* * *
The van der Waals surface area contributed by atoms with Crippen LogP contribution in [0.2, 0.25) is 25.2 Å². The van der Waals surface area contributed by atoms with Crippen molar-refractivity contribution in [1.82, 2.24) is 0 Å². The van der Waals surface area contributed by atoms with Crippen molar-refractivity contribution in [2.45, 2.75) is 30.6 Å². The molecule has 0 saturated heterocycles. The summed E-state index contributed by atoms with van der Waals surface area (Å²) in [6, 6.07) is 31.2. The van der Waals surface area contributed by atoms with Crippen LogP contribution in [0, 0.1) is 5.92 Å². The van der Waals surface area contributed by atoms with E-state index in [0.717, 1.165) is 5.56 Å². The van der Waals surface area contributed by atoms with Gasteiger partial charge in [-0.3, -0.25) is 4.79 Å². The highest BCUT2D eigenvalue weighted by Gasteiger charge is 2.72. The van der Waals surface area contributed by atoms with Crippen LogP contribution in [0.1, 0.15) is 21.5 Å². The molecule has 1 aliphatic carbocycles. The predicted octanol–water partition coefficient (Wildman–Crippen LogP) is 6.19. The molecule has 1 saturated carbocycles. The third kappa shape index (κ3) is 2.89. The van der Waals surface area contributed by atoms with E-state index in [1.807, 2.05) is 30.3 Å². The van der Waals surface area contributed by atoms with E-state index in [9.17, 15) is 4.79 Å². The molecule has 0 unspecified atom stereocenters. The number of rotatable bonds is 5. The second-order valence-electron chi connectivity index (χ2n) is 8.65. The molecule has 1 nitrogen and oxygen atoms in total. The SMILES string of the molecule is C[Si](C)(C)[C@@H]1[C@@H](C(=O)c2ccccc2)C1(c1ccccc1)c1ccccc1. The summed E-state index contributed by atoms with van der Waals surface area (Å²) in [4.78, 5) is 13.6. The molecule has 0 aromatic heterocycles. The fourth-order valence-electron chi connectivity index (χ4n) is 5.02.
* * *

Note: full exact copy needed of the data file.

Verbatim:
The van der Waals surface area contributed by atoms with Crippen LogP contribution in [0.2, 0.25) is 25.2 Å². The van der Waals surface area contributed by atoms with Crippen molar-refractivity contribution in [1.82, 2.24) is 0 Å². The van der Waals surface area contributed by atoms with Crippen molar-refractivity contribution in [2.45, 2.75) is 30.6 Å². The molecule has 0 saturated heterocycles. The summed E-state index contributed by atoms with van der Waals surface area (Å²) in [6, 6.07) is 31.2. The van der Waals surface area contributed by atoms with Crippen LogP contribution in [0, 0.1) is 5.92 Å². The van der Waals surface area contributed by atoms with E-state index in [0.717, 1.165) is 5.56 Å². The van der Waals surface area contributed by atoms with Gasteiger partial charge in [-0.3, -0.25) is 4.79 Å². The highest BCUT2D eigenvalue weighted by Gasteiger charge is 2.72. The van der Waals surface area contributed by atoms with Crippen LogP contribution in [0.1, 0.15) is 21.5 Å². The molecule has 1 aliphatic carbocycles. The predicted octanol–water partition coefficient (Wildman–Crippen LogP) is 6.19. The molecule has 1 saturated carbocycles. The third kappa shape index (κ3) is 2.89. The van der Waals surface area contributed by atoms with E-state index in [1.807, 2.05) is 30.3 Å². The van der Waals surface area contributed by atoms with E-state index in [9.17, 15) is 4.79 Å². The molecule has 0 unspecified atom stereocenters. The number of rotatable bonds is 5. The second-order valence-electron chi connectivity index (χ2n) is 8.65. The molecule has 1 nitrogen and oxygen atoms in total. The SMILES string of the molecule is C[Si](C)(C)[C@@H]1[C@@H](C(=O)c2ccccc2)C1(c1ccccc1)c1ccccc1. The summed E-state index contributed by atoms with van der Waals surface area (Å²) in [4.78, 5) is 13.6. The molecule has 0 aromatic heterocycles. The fourth-order valence-electron chi connectivity index (χ4n) is 5.02.